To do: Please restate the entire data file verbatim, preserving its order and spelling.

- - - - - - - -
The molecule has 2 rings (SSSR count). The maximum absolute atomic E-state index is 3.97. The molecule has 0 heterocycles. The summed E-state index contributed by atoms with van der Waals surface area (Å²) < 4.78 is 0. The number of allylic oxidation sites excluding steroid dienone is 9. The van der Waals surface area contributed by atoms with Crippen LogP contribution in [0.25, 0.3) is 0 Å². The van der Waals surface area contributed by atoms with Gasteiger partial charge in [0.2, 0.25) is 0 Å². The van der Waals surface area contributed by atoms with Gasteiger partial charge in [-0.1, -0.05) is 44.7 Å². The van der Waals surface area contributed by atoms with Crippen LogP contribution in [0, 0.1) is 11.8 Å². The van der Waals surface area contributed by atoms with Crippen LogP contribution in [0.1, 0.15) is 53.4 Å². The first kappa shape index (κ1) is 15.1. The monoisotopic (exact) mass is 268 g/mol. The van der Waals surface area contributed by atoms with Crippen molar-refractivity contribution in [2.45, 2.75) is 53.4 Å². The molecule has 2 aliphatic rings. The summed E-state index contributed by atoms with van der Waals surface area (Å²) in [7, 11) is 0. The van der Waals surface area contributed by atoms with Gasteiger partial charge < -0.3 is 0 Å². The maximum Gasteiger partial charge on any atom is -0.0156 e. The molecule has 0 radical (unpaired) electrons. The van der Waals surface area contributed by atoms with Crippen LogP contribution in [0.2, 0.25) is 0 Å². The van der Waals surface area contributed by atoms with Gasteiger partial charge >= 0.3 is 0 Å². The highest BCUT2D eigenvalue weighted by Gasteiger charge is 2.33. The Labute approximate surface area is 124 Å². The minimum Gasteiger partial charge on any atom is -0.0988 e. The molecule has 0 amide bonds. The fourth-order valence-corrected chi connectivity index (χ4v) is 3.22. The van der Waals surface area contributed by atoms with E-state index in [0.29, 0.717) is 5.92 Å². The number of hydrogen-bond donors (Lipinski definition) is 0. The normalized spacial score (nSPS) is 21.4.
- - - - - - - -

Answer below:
The molecule has 2 rings (SSSR count). The maximum absolute atomic E-state index is 3.97. The molecule has 0 heterocycles. The summed E-state index contributed by atoms with van der Waals surface area (Å²) < 4.78 is 0. The number of allylic oxidation sites excluding steroid dienone is 9. The van der Waals surface area contributed by atoms with Crippen LogP contribution in [0.25, 0.3) is 0 Å². The van der Waals surface area contributed by atoms with Gasteiger partial charge in [0.2, 0.25) is 0 Å². The van der Waals surface area contributed by atoms with Gasteiger partial charge in [-0.1, -0.05) is 44.7 Å². The van der Waals surface area contributed by atoms with Crippen LogP contribution in [0, 0.1) is 11.8 Å². The van der Waals surface area contributed by atoms with Crippen LogP contribution in [0.1, 0.15) is 53.4 Å². The first kappa shape index (κ1) is 15.1. The monoisotopic (exact) mass is 268 g/mol. The van der Waals surface area contributed by atoms with Crippen molar-refractivity contribution in [2.45, 2.75) is 53.4 Å². The molecule has 2 aliphatic rings. The summed E-state index contributed by atoms with van der Waals surface area (Å²) in [7, 11) is 0. The van der Waals surface area contributed by atoms with Gasteiger partial charge < -0.3 is 0 Å². The maximum Gasteiger partial charge on any atom is -0.0156 e. The molecule has 0 radical (unpaired) electrons. The van der Waals surface area contributed by atoms with Crippen LogP contribution in [0.2, 0.25) is 0 Å². The van der Waals surface area contributed by atoms with Gasteiger partial charge >= 0.3 is 0 Å². The highest BCUT2D eigenvalue weighted by Gasteiger charge is 2.33. The Labute approximate surface area is 124 Å². The minimum Gasteiger partial charge on any atom is -0.0988 e. The molecule has 0 amide bonds. The fourth-order valence-corrected chi connectivity index (χ4v) is 3.22. The van der Waals surface area contributed by atoms with E-state index in [0.29, 0.717) is 5.92 Å². The number of hydrogen-bond donors (Lipinski definition) is 0. The normalized spacial score (nSPS) is 21.4.